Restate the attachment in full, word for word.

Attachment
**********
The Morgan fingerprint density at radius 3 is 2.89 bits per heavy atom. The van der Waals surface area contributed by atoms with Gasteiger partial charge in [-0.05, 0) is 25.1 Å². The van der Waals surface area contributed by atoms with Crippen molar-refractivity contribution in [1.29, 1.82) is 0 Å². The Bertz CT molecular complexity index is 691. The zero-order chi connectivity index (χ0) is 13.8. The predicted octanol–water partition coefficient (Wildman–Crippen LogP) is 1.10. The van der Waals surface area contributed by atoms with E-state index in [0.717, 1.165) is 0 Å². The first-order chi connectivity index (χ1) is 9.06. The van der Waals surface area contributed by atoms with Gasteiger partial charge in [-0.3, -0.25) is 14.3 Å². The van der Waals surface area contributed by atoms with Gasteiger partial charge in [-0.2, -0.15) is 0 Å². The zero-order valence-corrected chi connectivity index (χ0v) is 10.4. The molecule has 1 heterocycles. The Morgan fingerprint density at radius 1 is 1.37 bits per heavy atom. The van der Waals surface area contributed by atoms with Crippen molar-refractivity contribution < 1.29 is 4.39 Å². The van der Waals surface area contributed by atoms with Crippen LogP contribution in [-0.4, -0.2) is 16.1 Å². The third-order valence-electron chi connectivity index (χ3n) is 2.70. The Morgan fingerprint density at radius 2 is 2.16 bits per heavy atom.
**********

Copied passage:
The Morgan fingerprint density at radius 3 is 2.89 bits per heavy atom. The van der Waals surface area contributed by atoms with Gasteiger partial charge in [-0.05, 0) is 25.1 Å². The van der Waals surface area contributed by atoms with Crippen molar-refractivity contribution in [1.29, 1.82) is 0 Å². The Bertz CT molecular complexity index is 691. The zero-order chi connectivity index (χ0) is 13.8. The predicted octanol–water partition coefficient (Wildman–Crippen LogP) is 1.10. The van der Waals surface area contributed by atoms with E-state index in [0.717, 1.165) is 0 Å². The first-order chi connectivity index (χ1) is 9.06. The van der Waals surface area contributed by atoms with Gasteiger partial charge in [-0.3, -0.25) is 14.3 Å². The van der Waals surface area contributed by atoms with Gasteiger partial charge in [-0.2, -0.15) is 0 Å². The zero-order valence-corrected chi connectivity index (χ0v) is 10.4. The molecule has 1 heterocycles. The Morgan fingerprint density at radius 1 is 1.37 bits per heavy atom. The van der Waals surface area contributed by atoms with Crippen molar-refractivity contribution < 1.29 is 4.39 Å². The van der Waals surface area contributed by atoms with Crippen LogP contribution in [-0.4, -0.2) is 16.1 Å². The third-order valence-electron chi connectivity index (χ3n) is 2.70. The Morgan fingerprint density at radius 2 is 2.16 bits per heavy atom.